The problem is that prudence for things of this life neglects and abuses the poor. God, on the other hand, “raises up the lowly from the dust … to seat them with the princes of his own people” (verse 8). The term, princes of the Church, generally refers to the Cardinals. The poor, then, are destined to sit with the ermine cloaked Cardinals. This is the only place the Lectionary affords this psalm.
Psalm 113 sings of a reversal of status that
Since no one was present at the prayer of
This reading mentions proper
time (verse 6) as the prudential circumstance for
Cf. 2 Corinthians 8:9
This reading brings the anomaly of a rich
This reading is about the prudent steward looking out for
his life. This parable is directed at “the money-loving Pharisees who sneered
at him” (
Verse four, welcome me into their homes, homes, can “include both a family and the building in which the family lives.” From the options for translating verse 4, the Faithful can understand that interchanging the translation of Luke 16:8 between children and sons is legitimate. Evidently, the Magisterium regards the difference and inconsistency as prudent as well.
In the Greek for verse 6, one hundred measures of olive oil, measure is about ten
These Notes focus on prudence, rather than the traditional charity, as related to the reversal of fortunes described in Sacred Scripture. Amos prophecies that God will avenge the abused poor. Psalm 113 praises the Lord, who lifts up the poor. Timothy 2:3 proclaims “God our savior … wills that everyone … be saved.” Everyone prudently requires a reversal of fortunes for some. Finally, Jesus commends prudence in the unjust steward. In line with the traditional interpretation, charity is the ultimate prudence.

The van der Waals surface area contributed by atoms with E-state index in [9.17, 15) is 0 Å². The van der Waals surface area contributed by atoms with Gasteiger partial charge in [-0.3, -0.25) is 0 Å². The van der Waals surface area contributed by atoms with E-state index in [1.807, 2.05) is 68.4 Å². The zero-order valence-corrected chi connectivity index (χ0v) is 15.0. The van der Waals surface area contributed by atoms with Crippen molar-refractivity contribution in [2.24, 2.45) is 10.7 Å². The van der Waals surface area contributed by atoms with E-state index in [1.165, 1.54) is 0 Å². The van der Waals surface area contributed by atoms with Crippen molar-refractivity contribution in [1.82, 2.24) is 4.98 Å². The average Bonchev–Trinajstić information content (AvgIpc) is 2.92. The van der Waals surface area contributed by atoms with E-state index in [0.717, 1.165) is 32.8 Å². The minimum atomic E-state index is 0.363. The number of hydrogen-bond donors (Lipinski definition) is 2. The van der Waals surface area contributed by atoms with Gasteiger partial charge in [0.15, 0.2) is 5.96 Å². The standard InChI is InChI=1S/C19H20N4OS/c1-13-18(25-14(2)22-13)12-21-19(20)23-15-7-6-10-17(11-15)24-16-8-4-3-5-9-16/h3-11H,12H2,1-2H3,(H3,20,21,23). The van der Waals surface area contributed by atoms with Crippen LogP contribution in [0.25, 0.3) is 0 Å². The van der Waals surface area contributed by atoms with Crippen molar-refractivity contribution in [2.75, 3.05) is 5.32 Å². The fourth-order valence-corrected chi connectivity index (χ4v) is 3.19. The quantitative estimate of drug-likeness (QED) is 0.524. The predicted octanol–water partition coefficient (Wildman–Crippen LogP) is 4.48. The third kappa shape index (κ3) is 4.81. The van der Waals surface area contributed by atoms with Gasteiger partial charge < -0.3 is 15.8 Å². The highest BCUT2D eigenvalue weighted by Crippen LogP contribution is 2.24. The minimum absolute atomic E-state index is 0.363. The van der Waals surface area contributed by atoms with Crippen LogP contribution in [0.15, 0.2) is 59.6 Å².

For more on sources see the Appendix file.
Origin (or Geometer, in Catena GP) in “Exposition from the
Catena Aurea,” in The
Sunday Sermons of the Great Fathers: Volume Three: From Pentecost to the Tenth
Sunday after Pentecost, tr. and ed.
 Maximilian Zerwick, S.J., English Edition adapted from the Fourth Latin Edition by Joseph Smith, S.J., Scripta Pontificii Instituti Biblico—114—Biblical Greek (Roma: Editrice Pontificio Istituto Biblico, 1994) 15.
 Mark Allan Powell, “Matthew’s Beatitudes: Reversals and Rewards of the Kingdom," the Catholic Biblical Quarterly, Vol. 58, No. 3 (July 1996) 463.
 The first quotation is from an unpublished paper by A. C. Thiselton cited by Richard Bauckham, Gospel Women: Studies of the Named Women in the Gospels (Grand Rapids, Michigan/ Cambridge, U.K.: William B. Eerdmans Publishing Company, 2002) footnote 41, page 63. The second quotation is by Bauckham in the same footnote.
Mark Kiley, “`Lord, Save my Life’ (Psalm 116:4) as Generative Text for Jesus’
 Barbara E. Reid, O.P., “Violent Endings in Matthew’s Parables and Christian Nonviolence," the Catholic Biblical Quarterly, Vol. 66, No. 2 (April 2004) 240.
 F. Gerald Downing, “In Quest of First-Century C.E. Galilee," the Catholic Biblical Quarterly, Vol. 66, No. 1 (January 2004) 94.